Women future in Afghanistan is vague

Women and girls in Afghanistan face a very uncertain and frightening future, coinciding with the takeover of the country by the “Taliban” movement, after the collapse of the US-backed government and the exit of US forces.

 Afghan women fear that their rights will be restricted, as was the case 20 years ago when the movement ruled Afghanistan.

The UK newspaper, THE HILL, spoke to many Afghan women who requested that their names be withheld for fear that the Taliban would target them, their families, and their colleagues, and humanitarian groups provided specific accounts of women in Afghanistan.

Women have expressed shock, fear, frustration, and challenge in the rapidly changing environment in their country, having struggled for their freedoms following the overthrow of Taliban rule in 2001, as Afghan women have become involved in society as entrepreneurs, athletes, politicians, policemen, academics, artists and journalists, among other professions.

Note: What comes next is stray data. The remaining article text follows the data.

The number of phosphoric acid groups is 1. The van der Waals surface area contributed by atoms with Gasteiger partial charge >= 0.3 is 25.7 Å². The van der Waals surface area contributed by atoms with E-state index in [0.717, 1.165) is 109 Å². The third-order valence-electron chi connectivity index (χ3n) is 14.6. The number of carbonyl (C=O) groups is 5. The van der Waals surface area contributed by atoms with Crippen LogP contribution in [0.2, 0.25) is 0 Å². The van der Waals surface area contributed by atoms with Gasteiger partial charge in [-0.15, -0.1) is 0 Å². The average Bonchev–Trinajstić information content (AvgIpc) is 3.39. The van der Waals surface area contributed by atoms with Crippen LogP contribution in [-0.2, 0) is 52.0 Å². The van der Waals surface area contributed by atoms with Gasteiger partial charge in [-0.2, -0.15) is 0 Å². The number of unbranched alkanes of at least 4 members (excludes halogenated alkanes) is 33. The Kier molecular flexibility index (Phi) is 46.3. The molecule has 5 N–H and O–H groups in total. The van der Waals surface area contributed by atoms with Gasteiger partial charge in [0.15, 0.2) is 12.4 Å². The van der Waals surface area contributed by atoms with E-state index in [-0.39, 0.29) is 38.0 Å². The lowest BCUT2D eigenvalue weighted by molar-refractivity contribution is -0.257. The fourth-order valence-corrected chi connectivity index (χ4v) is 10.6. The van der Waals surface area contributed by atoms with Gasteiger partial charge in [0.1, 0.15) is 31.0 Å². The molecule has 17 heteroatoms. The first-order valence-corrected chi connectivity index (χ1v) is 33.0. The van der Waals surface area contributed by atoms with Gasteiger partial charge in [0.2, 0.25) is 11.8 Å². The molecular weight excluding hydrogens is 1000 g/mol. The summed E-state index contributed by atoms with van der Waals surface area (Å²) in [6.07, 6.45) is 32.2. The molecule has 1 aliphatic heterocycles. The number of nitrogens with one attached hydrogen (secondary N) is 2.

A video clip circulated on social media showed at least four women demonstrating in the street against the Taliban, with banners calling for their rights to be respected.

An Afghan female from “Women for Women” International expressed her concern that the strides women have made over the past 20 years may be reversed, pointing out that Taliban fighters are searching house to house looking for government employees and NGOs, stressing that women have become unsafe in their homes, too.

According to some observers of the situation on the ground, the “Taliban” has already imposed strict restrictions on women in some areas, such as locking them at home unless accompanied by a man.

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